Annual Concurrences Lecture on Nordic Colonialism, Linneaus University, Sweden

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'Postcolonial Denmark: Nation Narration in a Crisis-Ridden Europe'

The title of my lecture is the title of a forthcoming book, where I situate Denmark historically and contemporarily beyond its current discursively naturalised territorial enclosure. My presentation cannot do justice to the entire manuscript, so I will frame my argument in relation to three levels - the global, the European and the national. In the seminar that follows, where also Kristín Loftsdóttir will participate, we will open a discussion on how the regional - with an obvious emphasis on the Scandinavian/Nordic - can be located in relation to the broader questions raised by my lecture.

In relation to my three levels of engagements there is a temporal as well as a spatial dimension. Denmark globalised refers to the country's participation in the colonial project and will discuss how the different colonies are placed in relation to Denmark and to each other. I will argue here that the segregation of colonial histories (Greenland, Iceland, coastal Ghana, Tranquebar/Serampore/Nicobar Islands, Faroe Islands and the US Virgin Islands) in both Danish public discourse and in academia has contributed to a failure in Denmark in coming to terms with its past as colonial master and enslavement nation. I will also link the' global then' to a 'global now' and ask how we may understand the continuities and breaks between a colonial past and postcolonial present. Bearing in mind that many scholars in particular with affinity in the global south speak of colonialism as an unbroken continuity, preferring instead the term coloniality, signalling a condition, rather than a historical period with a continued aftermath.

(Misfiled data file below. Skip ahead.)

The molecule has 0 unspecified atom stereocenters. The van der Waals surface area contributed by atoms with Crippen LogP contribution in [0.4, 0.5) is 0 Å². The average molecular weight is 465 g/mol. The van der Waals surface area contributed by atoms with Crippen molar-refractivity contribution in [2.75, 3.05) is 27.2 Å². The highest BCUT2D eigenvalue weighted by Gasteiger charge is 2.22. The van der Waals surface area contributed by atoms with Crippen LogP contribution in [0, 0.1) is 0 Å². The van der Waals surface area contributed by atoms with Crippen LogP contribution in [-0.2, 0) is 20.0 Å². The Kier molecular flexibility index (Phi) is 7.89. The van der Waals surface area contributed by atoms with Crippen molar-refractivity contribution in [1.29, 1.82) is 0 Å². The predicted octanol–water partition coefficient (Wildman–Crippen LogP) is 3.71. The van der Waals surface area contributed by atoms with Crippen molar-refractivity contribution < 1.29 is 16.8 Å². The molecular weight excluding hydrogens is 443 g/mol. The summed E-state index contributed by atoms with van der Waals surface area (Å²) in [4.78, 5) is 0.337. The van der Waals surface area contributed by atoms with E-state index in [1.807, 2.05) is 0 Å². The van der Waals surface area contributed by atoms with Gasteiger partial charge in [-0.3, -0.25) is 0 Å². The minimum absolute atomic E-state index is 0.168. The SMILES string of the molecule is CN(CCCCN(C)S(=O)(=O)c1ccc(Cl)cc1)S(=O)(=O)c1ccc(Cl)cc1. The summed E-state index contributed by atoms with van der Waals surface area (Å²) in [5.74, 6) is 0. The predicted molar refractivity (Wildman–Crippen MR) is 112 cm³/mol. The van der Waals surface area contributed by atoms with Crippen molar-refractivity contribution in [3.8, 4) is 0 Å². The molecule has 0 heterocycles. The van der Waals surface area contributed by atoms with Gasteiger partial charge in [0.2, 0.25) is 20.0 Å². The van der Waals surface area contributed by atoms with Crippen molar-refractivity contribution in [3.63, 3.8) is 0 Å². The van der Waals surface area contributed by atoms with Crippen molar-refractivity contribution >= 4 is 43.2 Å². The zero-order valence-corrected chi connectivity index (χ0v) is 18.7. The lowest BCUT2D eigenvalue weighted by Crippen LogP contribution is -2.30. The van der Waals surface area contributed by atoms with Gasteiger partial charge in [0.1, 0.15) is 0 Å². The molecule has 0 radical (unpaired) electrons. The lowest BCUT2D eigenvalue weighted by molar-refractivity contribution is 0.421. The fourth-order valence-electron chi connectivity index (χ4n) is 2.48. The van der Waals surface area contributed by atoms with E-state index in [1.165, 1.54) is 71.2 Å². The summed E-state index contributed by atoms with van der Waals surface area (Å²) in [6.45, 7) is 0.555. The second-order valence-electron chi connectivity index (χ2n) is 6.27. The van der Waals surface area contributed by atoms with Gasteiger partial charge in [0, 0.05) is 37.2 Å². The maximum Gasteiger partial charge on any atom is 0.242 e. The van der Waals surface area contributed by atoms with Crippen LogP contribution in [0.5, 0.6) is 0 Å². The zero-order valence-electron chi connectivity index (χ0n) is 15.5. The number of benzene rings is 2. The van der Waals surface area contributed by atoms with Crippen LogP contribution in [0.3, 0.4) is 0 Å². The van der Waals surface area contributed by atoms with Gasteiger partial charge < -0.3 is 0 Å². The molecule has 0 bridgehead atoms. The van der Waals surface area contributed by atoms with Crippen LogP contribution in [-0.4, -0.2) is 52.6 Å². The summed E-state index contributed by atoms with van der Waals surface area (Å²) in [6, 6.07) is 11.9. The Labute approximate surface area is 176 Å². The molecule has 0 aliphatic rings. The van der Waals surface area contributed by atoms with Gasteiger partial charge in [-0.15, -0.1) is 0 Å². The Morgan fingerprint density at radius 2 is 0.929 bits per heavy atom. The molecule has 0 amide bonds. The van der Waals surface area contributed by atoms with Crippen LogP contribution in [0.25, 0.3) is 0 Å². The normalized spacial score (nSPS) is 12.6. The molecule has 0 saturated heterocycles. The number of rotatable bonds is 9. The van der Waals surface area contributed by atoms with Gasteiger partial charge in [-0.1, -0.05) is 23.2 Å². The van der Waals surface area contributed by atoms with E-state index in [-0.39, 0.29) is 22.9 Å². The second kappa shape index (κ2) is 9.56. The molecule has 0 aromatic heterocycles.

The European level refers to my reading of current European scholarship brimming over with research that may broadly, following for example Gurminder Bhambra, be labelled as Postcolonial Europe. In this section of my presentation, I wish to touch upon some of the differences and overlaps between Postcolonial Denmark and postcolonial elsewheres, studiously avoiding references to the Nordic countries, because I would like to leave them to the seminar discussion.

Finally, I will look more specifically at the consequences for nation narration (Bhabha 1990, 2004) given the conclusions I have drawn from the above. This can be understood as the global 'domesticated' by the nation and it can be understood as Denmark closing ranks with Europe over Europe's externalised and internalised others. But it can also be understood as a call for a renewed conceptualisation of the nation that speaks more adequately to our times. Not merely as a utopian hope pitted against the rise of populism, but also as an actual indispensable and irrevocable belated adjustment to an inevitably postcolonised Europe.
Periode9 mar. 2017
Sted for afholdelseLinnéuniversitetet, Sverige
Grad af anerkendelseInternational